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SBD/Issue 15/OlympicsPrint All
MISSED OPPORTUNITY: Chicago’s loss promises to leave both the city and the sports industry with a hangover. SportsCorp President Marc Ganis, who is based in Chicago, said, “I’m concerned the city is going to have a major hangover because expectations have been raised so high. It will manifest itself in people being down and depressed, optimism waning and government and business not having any great events to look forward to.” Rio expects to generate $2.8B in revenue, which includes $570M in domestic sponsorships. The sponsorship figure is half as much as Chicago expected to generate. Chicago’s bid team expected the Olympics to generate $3.8B in domestic revenue, including $1.2B in sponsorships. All of the sponsorship revenue offered an opportunity for sales and consulting agencies to provide corporate partners with sponsorship analysis and activation planning. But those opportunities will never come to fruition. As a developing country, Brazil still represents an intriguing sponsorship opportunity for global corporations. Helios Partner Chris Welton said, “Brazil is a growing economy and sponsors want to go places where they can grow their business. You’re not going to get a whole lot of money out of Brazilian companies, like in Russia (for Sochi) and China (for Beijing), which leaves you with a lot of opportunity for non-Brazilian companies that want to grow their business there.” Former USOC President Harvey Schiller said, "From some of the action in these past months, it's clear the IOC is showing more direction than they have in the past. It was clear to everyone that it was for Rio."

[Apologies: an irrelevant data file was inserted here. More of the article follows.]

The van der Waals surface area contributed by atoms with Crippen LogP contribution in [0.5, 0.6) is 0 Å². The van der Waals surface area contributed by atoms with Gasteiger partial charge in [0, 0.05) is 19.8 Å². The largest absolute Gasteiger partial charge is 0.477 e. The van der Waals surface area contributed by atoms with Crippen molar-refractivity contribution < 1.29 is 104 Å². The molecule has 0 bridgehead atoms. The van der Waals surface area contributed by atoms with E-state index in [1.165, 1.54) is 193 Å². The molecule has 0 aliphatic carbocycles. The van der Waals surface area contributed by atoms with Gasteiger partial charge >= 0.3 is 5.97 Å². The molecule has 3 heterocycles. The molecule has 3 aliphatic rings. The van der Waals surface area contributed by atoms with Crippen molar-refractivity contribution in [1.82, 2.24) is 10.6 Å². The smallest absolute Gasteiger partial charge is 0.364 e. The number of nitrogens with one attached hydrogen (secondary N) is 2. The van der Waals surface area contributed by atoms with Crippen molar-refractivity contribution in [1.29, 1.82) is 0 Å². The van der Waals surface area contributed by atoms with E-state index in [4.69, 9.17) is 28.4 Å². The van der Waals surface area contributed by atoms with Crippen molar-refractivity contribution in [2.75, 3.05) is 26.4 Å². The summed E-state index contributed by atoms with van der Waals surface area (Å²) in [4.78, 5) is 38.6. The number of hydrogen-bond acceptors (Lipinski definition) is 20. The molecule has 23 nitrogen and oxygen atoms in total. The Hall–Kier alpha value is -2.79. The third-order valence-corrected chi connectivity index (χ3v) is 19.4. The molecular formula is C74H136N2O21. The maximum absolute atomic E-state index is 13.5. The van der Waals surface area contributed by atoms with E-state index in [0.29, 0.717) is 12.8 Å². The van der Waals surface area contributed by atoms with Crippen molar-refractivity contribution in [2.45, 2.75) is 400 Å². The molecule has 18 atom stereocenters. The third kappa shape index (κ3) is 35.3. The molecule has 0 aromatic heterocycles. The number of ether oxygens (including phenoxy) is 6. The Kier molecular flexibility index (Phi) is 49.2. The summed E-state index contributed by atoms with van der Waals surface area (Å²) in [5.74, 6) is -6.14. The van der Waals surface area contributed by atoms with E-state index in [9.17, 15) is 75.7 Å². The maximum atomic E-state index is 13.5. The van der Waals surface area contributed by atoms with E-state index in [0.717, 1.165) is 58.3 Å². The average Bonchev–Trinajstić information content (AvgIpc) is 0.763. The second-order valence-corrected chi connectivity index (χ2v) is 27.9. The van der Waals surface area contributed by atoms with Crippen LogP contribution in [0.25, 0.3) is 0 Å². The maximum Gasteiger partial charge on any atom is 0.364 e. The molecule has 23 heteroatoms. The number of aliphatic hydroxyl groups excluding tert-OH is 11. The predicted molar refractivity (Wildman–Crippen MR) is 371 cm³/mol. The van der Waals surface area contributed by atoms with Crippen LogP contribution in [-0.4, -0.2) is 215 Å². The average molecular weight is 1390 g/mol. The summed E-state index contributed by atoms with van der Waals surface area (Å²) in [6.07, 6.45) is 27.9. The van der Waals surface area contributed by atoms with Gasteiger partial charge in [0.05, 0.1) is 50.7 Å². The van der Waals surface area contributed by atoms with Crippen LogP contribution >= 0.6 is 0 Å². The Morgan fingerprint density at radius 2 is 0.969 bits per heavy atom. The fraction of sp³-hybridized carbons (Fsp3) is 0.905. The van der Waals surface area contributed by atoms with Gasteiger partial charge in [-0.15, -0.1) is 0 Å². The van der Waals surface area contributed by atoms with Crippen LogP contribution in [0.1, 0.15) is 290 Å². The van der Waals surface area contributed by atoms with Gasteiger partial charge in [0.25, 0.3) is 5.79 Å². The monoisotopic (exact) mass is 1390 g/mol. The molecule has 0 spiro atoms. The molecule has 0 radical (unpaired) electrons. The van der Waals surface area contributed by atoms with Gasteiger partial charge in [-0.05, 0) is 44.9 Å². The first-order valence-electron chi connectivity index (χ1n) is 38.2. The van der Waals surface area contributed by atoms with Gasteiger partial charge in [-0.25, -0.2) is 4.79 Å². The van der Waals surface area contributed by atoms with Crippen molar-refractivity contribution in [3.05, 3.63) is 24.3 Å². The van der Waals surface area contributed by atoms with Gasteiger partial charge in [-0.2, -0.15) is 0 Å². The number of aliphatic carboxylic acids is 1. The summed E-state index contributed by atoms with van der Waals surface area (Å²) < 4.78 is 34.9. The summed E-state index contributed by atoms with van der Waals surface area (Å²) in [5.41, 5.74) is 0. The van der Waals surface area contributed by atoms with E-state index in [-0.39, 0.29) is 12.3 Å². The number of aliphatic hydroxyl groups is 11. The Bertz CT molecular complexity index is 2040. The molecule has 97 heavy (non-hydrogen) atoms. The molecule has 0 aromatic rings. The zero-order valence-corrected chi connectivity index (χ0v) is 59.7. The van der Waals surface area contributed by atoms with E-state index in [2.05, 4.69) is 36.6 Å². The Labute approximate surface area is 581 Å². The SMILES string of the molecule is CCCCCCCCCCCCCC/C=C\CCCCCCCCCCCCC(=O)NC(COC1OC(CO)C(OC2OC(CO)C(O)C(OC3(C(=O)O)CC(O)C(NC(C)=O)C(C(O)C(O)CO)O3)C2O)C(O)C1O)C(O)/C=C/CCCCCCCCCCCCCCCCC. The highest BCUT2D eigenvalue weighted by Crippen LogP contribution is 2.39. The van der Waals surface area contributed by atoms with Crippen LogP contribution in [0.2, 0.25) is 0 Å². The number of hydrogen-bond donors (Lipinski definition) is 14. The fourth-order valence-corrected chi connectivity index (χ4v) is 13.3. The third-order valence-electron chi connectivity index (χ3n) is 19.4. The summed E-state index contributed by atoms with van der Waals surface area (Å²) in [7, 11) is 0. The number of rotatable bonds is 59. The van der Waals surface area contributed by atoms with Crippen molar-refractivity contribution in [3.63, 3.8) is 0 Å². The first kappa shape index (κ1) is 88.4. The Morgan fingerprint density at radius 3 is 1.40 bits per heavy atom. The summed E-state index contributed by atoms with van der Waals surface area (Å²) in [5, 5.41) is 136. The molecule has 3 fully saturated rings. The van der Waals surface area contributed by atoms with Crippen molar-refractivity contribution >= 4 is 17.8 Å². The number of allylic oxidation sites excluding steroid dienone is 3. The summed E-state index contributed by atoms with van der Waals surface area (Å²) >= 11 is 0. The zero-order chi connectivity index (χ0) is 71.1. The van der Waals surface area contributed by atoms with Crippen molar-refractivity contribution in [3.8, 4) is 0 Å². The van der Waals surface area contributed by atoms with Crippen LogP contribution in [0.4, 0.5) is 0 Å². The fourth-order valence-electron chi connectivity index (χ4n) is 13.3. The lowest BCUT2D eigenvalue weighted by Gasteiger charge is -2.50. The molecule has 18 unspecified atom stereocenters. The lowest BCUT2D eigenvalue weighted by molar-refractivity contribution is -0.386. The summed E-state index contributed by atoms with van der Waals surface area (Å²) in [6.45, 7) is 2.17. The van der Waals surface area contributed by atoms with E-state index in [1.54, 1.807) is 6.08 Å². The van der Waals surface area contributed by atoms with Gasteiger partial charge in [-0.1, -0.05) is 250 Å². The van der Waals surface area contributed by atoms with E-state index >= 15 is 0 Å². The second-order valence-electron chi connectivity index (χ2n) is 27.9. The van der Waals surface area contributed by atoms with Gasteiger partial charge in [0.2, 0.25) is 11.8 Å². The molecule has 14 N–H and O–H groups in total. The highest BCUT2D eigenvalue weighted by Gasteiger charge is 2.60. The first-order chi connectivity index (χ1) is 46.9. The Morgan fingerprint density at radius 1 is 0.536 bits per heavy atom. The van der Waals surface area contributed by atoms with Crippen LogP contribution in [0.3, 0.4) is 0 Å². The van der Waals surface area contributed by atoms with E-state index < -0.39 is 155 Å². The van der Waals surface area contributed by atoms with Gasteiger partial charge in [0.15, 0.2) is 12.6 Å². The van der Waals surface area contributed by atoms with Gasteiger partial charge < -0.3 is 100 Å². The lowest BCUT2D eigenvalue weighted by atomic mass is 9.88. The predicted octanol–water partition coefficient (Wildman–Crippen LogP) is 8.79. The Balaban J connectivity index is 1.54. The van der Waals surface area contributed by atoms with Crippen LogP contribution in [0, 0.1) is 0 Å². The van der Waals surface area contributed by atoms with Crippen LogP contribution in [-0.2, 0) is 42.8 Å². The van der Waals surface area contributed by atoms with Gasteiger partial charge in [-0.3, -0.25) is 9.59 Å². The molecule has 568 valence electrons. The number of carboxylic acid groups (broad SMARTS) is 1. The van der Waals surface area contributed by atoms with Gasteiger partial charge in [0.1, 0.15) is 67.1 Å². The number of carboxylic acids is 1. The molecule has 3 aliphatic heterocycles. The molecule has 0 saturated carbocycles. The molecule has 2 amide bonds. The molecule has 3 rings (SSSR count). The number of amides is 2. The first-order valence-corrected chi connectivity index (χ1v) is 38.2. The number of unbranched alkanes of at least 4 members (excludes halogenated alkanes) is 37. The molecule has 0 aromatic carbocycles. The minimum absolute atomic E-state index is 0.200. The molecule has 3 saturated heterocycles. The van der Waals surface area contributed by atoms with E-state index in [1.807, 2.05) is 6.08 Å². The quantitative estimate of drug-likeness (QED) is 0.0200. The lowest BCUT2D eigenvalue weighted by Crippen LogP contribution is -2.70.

FOR TELEVISION: The selection of Rio was the second-best option for the IOC on the TV front. The city is one hour ahead of the East Coast, which will allow broadcasters to air many of the marquee events, like swimming and track and field, in primetime. The IOC is expected to go to market with the U.S. television rights to the '14 and '16 Olympics within the next year. NBC is paying $2.1B for the rights to the '10 and '12 Olympics, and U.S. television rights currently account for half of all IOC revenue. Rio offers the IOC a chance to increase those rights in the next quadrennium. 21 Marketing founder Rob Prazmark said, “Everyone is worried about the next negotiations, but for television Rio’s almost as good as Chicago. You’re selling for U.S. television a great time zone.” Neal Pilson, president of Pilson Communications, said, “Rio’s an attractive location. It probably will be a costly Olympics because you have to bring a lot of equipment with you, but the time difference is very attractive to U.S. television.”
Baird Faces Tall Task Of Selling
Sponsors On Another Non-U.S. Games
Lula's Passion Deemed
Critical In IOC Presentation